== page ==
Contrary to the President’s argument that such tariffs will decrease the trade deficit, the retaliation promised by the likes of China and Canada prove otherwise. The fear stoked in other countries would likely diminish their confidence in US trade practices as well resulting in a virtually unchanged or increased trade deficit.
Furthermore, the 2002 US tariff on steel serves as a recent case study. President George W. Bush imposed a 30% tariff on steel imports to appease the steel industry and protect American job. Unfortunately, the tariff, intended for 3 years, ended after only 20 months. Why? According to the Trade Partnership, the total number of jobs lost in 2002 as a result of higher steel prices far exceeded the number of jobs available in the steel industry in its entirety. The economic cost of such tariff was $400,000 per steel job saved. This proves that such tariffs are not economically feasible and the current steel tariff could have far-reaching consequences as it is a more expanse tariff that, as of now, has few exclusions.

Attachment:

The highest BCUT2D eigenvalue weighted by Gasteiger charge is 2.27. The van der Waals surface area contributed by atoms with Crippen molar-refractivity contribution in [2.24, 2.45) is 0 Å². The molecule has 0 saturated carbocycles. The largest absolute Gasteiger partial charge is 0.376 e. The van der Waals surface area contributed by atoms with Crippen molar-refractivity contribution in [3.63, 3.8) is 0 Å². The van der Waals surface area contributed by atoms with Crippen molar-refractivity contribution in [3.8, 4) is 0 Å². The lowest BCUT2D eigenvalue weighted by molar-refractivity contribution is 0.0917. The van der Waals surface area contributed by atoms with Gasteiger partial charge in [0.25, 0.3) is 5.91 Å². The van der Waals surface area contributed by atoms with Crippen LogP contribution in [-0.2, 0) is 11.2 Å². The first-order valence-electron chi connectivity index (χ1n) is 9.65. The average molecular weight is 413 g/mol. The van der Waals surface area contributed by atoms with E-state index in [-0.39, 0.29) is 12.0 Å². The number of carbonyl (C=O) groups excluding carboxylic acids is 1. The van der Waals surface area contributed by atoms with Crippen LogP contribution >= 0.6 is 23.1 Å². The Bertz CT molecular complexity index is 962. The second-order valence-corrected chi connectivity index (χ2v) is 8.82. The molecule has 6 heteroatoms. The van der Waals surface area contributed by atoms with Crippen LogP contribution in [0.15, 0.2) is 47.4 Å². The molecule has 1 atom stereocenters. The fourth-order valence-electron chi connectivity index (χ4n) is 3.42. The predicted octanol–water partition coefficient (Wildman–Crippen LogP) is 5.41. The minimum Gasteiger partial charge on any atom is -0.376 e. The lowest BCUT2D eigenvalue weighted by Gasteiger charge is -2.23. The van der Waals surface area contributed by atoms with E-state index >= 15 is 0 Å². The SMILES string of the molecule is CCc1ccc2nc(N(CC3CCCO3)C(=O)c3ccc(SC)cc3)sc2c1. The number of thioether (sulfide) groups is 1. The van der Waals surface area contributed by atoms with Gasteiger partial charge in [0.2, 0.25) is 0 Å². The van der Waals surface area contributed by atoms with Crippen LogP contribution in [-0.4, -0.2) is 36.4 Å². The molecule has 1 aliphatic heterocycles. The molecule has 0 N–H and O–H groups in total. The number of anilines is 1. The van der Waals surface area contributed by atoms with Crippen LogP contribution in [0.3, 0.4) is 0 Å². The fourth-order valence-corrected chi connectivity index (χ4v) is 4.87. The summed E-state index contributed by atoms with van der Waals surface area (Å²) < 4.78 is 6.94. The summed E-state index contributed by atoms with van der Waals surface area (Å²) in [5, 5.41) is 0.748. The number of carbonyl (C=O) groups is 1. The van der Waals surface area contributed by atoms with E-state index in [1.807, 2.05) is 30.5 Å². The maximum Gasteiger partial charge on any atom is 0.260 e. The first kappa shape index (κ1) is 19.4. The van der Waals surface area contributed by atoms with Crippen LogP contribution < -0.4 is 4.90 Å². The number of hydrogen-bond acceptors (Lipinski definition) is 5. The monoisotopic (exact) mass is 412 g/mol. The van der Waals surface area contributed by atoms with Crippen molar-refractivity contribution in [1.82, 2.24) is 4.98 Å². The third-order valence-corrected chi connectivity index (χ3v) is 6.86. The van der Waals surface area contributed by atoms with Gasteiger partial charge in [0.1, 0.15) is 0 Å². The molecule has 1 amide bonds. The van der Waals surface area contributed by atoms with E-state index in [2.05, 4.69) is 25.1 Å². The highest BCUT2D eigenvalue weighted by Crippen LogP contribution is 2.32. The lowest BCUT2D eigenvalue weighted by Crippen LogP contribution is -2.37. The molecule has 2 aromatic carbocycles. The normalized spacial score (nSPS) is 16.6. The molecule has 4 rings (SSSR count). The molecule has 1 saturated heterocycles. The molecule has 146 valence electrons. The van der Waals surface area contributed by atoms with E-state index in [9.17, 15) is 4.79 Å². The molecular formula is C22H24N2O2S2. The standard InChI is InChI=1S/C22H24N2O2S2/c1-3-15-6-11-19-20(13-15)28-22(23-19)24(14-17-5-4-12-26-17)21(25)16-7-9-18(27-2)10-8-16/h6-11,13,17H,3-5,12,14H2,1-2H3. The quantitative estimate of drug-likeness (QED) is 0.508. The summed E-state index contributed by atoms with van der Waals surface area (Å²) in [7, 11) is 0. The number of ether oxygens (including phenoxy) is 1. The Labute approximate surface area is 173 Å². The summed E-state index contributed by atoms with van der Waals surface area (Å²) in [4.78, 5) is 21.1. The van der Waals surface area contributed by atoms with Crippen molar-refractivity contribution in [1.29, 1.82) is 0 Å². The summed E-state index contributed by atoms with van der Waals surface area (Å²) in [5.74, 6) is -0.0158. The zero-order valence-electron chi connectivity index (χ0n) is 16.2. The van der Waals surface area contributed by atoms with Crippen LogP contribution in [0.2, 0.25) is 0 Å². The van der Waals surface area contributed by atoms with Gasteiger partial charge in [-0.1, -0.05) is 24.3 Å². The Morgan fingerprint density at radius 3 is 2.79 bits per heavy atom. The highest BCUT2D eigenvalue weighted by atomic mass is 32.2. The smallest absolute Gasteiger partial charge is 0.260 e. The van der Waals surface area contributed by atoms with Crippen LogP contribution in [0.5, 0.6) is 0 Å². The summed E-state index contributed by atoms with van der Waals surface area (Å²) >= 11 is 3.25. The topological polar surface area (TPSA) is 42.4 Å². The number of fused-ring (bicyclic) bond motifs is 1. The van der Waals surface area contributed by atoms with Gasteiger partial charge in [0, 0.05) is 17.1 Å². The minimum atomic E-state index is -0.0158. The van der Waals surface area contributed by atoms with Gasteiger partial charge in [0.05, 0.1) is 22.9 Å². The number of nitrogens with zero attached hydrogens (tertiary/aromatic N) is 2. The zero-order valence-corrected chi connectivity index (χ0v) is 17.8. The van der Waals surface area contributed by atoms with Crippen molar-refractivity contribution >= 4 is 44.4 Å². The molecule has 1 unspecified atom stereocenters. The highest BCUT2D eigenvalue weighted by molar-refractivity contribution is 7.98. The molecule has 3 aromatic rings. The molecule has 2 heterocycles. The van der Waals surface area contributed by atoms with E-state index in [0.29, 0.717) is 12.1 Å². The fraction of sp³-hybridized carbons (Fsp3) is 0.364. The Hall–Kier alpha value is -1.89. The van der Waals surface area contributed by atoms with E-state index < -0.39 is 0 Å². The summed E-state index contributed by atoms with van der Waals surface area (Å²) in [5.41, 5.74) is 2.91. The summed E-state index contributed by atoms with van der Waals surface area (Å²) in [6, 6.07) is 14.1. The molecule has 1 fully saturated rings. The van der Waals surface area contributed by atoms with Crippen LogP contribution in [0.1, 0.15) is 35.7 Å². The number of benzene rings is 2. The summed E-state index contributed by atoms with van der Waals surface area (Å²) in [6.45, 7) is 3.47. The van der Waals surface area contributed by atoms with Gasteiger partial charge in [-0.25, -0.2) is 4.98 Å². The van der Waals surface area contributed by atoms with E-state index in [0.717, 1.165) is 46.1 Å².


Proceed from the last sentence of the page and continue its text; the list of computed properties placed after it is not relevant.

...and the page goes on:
All and All, protectionist policies provide no real benefits to our society. It serves a cynical ploy to increase executive influence unconstitutional at the expense of our economy and our rights.
Photo From The Economics Review, “Trump Tariff Policy: The Border Adjustment Tax Reviewed” by David Riccione
Bermeo, Nancy. “On Democratic Backsliding.” Journal of Democracy, vol. 27, no. 1, Jan. 2016, pp. 5–19., doi:10.1353/jod.2016.0012.
Dahl, Robert. “Democratization and Public Opposition.” Polyarchy: Participation and Opposition , Yale University Press , 1971, pp. 1–16.